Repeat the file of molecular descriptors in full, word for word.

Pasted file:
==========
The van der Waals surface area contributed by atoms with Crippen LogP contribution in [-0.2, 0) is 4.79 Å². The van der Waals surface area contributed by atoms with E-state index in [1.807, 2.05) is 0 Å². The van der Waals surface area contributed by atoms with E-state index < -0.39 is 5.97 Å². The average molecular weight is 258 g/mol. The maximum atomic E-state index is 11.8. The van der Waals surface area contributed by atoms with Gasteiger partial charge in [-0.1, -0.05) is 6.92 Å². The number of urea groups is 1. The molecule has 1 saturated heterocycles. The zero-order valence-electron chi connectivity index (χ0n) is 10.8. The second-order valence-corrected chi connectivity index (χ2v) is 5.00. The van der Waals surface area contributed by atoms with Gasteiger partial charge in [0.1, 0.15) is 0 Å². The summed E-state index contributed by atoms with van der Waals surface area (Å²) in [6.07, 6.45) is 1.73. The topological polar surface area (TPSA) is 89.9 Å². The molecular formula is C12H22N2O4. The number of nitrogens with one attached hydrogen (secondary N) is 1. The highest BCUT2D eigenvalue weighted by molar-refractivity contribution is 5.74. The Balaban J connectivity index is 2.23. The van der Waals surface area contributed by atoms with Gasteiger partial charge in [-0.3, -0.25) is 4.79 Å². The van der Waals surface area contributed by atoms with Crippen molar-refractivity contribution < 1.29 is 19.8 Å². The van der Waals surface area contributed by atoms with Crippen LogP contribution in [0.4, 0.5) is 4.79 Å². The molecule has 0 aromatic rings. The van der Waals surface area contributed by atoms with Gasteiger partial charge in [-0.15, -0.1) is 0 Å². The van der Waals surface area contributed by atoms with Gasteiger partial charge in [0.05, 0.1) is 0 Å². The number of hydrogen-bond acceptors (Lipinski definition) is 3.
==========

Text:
The van der Waals surface area contributed by atoms with Crippen LogP contribution in [-0.2, 0) is 4.79 Å². The van der Waals surface area contributed by atoms with E-state index in [1.807, 2.05) is 0 Å². The van der Waals surface area contributed by atoms with E-state index < -0.39 is 5.97 Å². The average molecular weight is 258 g/mol. The maximum atomic E-state index is 11.8. The van der Waals surface area contributed by atoms with Gasteiger partial charge in [-0.1, -0.05) is 6.92 Å². The number of urea groups is 1. The molecule has 1 saturated heterocycles. The zero-order valence-electron chi connectivity index (χ0n) is 10.8. The second-order valence-corrected chi connectivity index (χ2v) is 5.00. The van der Waals surface area contributed by atoms with Gasteiger partial charge in [0.1, 0.15) is 0 Å². The summed E-state index contributed by atoms with van der Waals surface area (Å²) in [6.07, 6.45) is 1.73. The topological polar surface area (TPSA) is 89.9 Å². The molecular formula is C12H22N2O4. The number of nitrogens with one attached hydrogen (secondary N) is 1. The highest BCUT2D eigenvalue weighted by molar-refractivity contribution is 5.74. The Balaban J connectivity index is 2.23. The van der Waals surface area contributed by atoms with Gasteiger partial charge in [-0.3, -0.25) is 4.79 Å². The van der Waals surface area contributed by atoms with Crippen molar-refractivity contribution < 1.29 is 19.8 Å². The van der Waals surface area contributed by atoms with Crippen LogP contribution in [0.4, 0.5) is 4.79 Å². The molecule has 0 aromatic rings. The van der Waals surface area contributed by atoms with Gasteiger partial charge in [-0.15, -0.1) is 0 Å². The van der Waals surface area contributed by atoms with Gasteiger partial charge in [0.05, 0.1) is 0 Å². The number of hydrogen-bond acceptors (Lipinski definition) is 3.